Ladder down and door finally open, Chris went in with Sea Blue and we soon had Rameses’ remains where we wanted them. Chris got busy, ably assisted by his fetcher and carrier and holder-stiller i.e. me, soon we had a nice lot of lamb for the freezer.

Yesterday evening, I had to administer this suppository to No. 28. There’s a first time for everything, as they say. This was my first time inserting things into a sheep. She was as good as gold, bless her. Another dose today, and then we’ll put her back with her sister, No. 27. I don’t think she’s passed her placenta yet so we’ll be keeping a close eye on her and will have to deal with that problem fairly soon if there’s no change.

No. 27 wasn’t very happy finding herself alone for the first time. We thought that Maisie the goat might be welcome company so we put her into the sheep field. However, Maisie, usually the quietest and sweetest animal imaginable, took against No. 27 and started butting her, so she came straight back out. No. 27 decided to make less fuss if this is what was going to happen to her and has been fine ever since. We’re watching her like a hawk since her lamb or lambs are presumably due imminently. Hopefully all will go smoothly this time round.

Suffolk in France

Lavenham and Debenham

We finally have some sheep. We’ve bought two Suffolk ewes from Edouard, the farmer who makes our hay and grows some cereals on our land. Suffolk is my county – I was born and bred in Ipswich – so I’m rather chuffed. We’re calling the girls Lavenham and Debenham after two pretty Suffolk villages not too far from my home town.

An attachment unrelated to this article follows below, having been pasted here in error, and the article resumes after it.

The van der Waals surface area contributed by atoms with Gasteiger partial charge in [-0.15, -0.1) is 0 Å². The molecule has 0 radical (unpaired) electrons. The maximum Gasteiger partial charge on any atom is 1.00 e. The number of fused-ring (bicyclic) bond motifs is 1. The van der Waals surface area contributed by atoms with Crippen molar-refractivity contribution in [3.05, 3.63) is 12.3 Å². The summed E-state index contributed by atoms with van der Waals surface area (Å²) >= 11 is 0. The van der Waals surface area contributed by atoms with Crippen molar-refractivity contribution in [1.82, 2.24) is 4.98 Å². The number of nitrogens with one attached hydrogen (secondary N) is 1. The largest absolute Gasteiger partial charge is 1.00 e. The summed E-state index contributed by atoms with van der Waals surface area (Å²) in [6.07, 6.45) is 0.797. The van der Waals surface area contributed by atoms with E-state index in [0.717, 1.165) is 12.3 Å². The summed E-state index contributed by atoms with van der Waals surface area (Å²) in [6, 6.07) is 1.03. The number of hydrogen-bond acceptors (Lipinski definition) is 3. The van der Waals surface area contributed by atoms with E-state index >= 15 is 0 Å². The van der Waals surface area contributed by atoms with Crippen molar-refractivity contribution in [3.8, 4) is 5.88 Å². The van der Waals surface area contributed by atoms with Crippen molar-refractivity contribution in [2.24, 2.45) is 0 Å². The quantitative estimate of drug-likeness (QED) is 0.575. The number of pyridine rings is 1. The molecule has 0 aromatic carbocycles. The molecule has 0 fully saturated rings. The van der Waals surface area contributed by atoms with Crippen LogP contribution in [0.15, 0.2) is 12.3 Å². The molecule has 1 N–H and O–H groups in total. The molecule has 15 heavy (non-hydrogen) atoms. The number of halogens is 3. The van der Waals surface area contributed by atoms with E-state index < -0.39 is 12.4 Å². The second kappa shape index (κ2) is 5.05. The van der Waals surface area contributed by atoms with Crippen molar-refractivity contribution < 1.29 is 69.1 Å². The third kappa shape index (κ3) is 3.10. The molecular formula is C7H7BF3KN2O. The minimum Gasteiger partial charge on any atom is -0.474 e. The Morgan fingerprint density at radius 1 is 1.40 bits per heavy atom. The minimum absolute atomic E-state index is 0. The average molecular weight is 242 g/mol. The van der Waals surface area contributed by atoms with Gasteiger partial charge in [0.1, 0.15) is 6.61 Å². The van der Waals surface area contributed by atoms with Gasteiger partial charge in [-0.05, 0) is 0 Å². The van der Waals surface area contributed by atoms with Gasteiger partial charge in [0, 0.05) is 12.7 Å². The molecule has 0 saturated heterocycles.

Suffolks are very popular in France. They’re a good all-rounder sheep, producing good wool and also plenty of meat.

What fate awaits our girls? Given that sheep are quite expensive, and having seen how lovely these two are, I’m now tempted to spare them from the freezer this autumn and instead invest in a ram and breed all our future supply of lamb. We have the space here.

At the moment they’re settling in. We’ve put them in the small stable for a few days so they get used to us, and us to them. They’re still slightly traumatised from the journey here and the unloading ceremony. I missed their arrival as I was on judo duty, but Chris explained that Edouard lifted and them by their front legs. He handed one to Chris to carry in, and he can now confirm that sheep are a lot heavier than they look! We’re used to lugging relatively delicate alpacas and llamas around. We’ll have to develop sheep wrestling muscles.

Before they go into a field, probably Denis and Maisie’s, we’re going to have to do a good fence check. The sole purpose in life of a sheep is to escape, I’m reliably informed by other sheep owners. We’re accustomed to boundary-respecting camelids. I dare say we have a steep learning curve ahead of us!

So I now have two of France’s nine and a half million sheep.

And a quick update … our polytunnel is nearing completion – slowly!